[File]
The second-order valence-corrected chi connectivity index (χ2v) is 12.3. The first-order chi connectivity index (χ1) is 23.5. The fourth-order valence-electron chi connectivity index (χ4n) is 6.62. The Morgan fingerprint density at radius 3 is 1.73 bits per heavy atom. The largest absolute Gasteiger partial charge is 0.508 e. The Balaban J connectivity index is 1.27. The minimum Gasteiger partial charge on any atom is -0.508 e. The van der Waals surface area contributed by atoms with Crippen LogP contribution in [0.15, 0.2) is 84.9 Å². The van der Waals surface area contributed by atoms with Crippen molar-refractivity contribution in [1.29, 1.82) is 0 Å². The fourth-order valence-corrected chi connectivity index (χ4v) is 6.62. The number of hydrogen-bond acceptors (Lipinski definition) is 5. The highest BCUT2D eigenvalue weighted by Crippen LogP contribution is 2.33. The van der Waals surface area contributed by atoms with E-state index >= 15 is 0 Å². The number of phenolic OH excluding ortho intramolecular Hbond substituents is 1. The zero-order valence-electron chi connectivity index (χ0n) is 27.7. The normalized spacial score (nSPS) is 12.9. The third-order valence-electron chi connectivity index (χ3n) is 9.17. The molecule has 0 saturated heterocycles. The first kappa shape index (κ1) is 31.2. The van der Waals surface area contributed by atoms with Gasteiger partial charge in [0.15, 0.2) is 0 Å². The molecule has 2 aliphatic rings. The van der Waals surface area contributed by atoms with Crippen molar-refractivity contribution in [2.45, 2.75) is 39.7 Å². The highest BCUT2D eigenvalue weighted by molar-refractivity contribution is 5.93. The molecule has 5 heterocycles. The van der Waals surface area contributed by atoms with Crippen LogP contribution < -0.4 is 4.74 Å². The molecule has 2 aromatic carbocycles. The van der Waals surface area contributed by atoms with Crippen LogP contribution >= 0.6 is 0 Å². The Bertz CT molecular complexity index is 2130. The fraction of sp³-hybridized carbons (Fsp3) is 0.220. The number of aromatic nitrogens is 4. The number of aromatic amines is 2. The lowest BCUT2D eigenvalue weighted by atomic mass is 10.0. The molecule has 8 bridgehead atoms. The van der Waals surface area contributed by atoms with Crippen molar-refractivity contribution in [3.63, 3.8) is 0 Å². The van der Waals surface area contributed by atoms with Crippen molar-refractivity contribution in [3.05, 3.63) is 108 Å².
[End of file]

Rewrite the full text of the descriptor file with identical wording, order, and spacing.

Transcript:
The second-order valence-corrected chi connectivity index (χ2v) is 12.3. The first-order chi connectivity index (χ1) is 23.5. The fourth-order valence-electron chi connectivity index (χ4n) is 6.62. The Morgan fingerprint density at radius 3 is 1.73 bits per heavy atom. The largest absolute Gasteiger partial charge is 0.508 e. The Balaban J connectivity index is 1.27. The minimum Gasteiger partial charge on any atom is -0.508 e. The van der Waals surface area contributed by atoms with Crippen LogP contribution in [0.15, 0.2) is 84.9 Å². The van der Waals surface area contributed by atoms with Crippen molar-refractivity contribution in [1.29, 1.82) is 0 Å². The fourth-order valence-corrected chi connectivity index (χ4v) is 6.62. The number of hydrogen-bond acceptors (Lipinski definition) is 5. The highest BCUT2D eigenvalue weighted by Crippen LogP contribution is 2.33. The van der Waals surface area contributed by atoms with E-state index >= 15 is 0 Å². The number of phenolic OH excluding ortho intramolecular Hbond substituents is 1. The zero-order valence-electron chi connectivity index (χ0n) is 27.7. The normalized spacial score (nSPS) is 12.9. The third-order valence-electron chi connectivity index (χ3n) is 9.17. The molecule has 0 saturated heterocycles. The first kappa shape index (κ1) is 31.2. The van der Waals surface area contributed by atoms with Gasteiger partial charge in [0.15, 0.2) is 0 Å². The molecule has 2 aliphatic rings. The van der Waals surface area contributed by atoms with Crippen molar-refractivity contribution in [2.45, 2.75) is 39.7 Å². The highest BCUT2D eigenvalue weighted by molar-refractivity contribution is 5.93. The molecule has 5 heterocycles. The van der Waals surface area contributed by atoms with Crippen LogP contribution < -0.4 is 4.74 Å². The molecule has 2 aromatic carbocycles. The van der Waals surface area contributed by atoms with Crippen LogP contribution >= 0.6 is 0 Å². The Bertz CT molecular complexity index is 2130. The fraction of sp³-hybridized carbons (Fsp3) is 0.220. The number of aromatic nitrogens is 4. The number of aromatic amines is 2. The lowest BCUT2D eigenvalue weighted by atomic mass is 10.0. The molecule has 8 bridgehead atoms. The van der Waals surface area contributed by atoms with Crippen molar-refractivity contribution in [3.63, 3.8) is 0 Å². The van der Waals surface area contributed by atoms with Crippen molar-refractivity contribution in [3.05, 3.63) is 108 Å².